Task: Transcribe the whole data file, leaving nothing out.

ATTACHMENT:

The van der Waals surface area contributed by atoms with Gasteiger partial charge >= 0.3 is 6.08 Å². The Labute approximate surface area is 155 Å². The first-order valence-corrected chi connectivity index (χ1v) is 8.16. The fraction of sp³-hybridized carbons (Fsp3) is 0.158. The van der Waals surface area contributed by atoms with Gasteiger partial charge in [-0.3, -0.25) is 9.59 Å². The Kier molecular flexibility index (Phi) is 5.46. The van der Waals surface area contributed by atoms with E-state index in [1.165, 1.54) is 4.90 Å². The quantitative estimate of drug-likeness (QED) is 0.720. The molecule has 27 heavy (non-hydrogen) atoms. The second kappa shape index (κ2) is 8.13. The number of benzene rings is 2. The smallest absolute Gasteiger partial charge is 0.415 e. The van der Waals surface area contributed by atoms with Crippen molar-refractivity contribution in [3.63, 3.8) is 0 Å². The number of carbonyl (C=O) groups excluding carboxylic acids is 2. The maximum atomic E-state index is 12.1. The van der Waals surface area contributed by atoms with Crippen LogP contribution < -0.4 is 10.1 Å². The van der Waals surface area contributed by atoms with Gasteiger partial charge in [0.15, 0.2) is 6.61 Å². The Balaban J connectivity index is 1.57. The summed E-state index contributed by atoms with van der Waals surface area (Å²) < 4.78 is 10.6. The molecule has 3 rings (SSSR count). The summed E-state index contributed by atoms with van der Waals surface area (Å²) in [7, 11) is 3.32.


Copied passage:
The van der Waals surface area contributed by atoms with Gasteiger partial charge >= 0.3 is 6.08 Å². The Labute approximate surface area is 155 Å². The first-order valence-corrected chi connectivity index (χ1v) is 8.16. The fraction of sp³-hybridized carbons (Fsp3) is 0.158. The van der Waals surface area contributed by atoms with Gasteiger partial charge in [-0.3, -0.25) is 9.59 Å². The Kier molecular flexibility index (Phi) is 5.46. The van der Waals surface area contributed by atoms with E-state index in [1.165, 1.54) is 4.90 Å². The quantitative estimate of drug-likeness (QED) is 0.720. The molecule has 27 heavy (non-hydrogen) atoms. The second kappa shape index (κ2) is 8.13. The number of benzene rings is 2. The smallest absolute Gasteiger partial charge is 0.415 e. The van der Waals surface area contributed by atoms with Crippen molar-refractivity contribution in [3.63, 3.8) is 0 Å². The number of carbonyl (C=O) groups excluding carboxylic acids is 2. The maximum atomic E-state index is 12.1. The van der Waals surface area contributed by atoms with Crippen LogP contribution < -0.4 is 10.1 Å². The van der Waals surface area contributed by atoms with Gasteiger partial charge in [0.15, 0.2) is 6.61 Å². The Balaban J connectivity index is 1.57. The summed E-state index contributed by atoms with van der Waals surface area (Å²) < 4.78 is 10.6. The molecule has 3 rings (SSSR count). The summed E-state index contributed by atoms with van der Waals surface area (Å²) in [7, 11) is 3.32.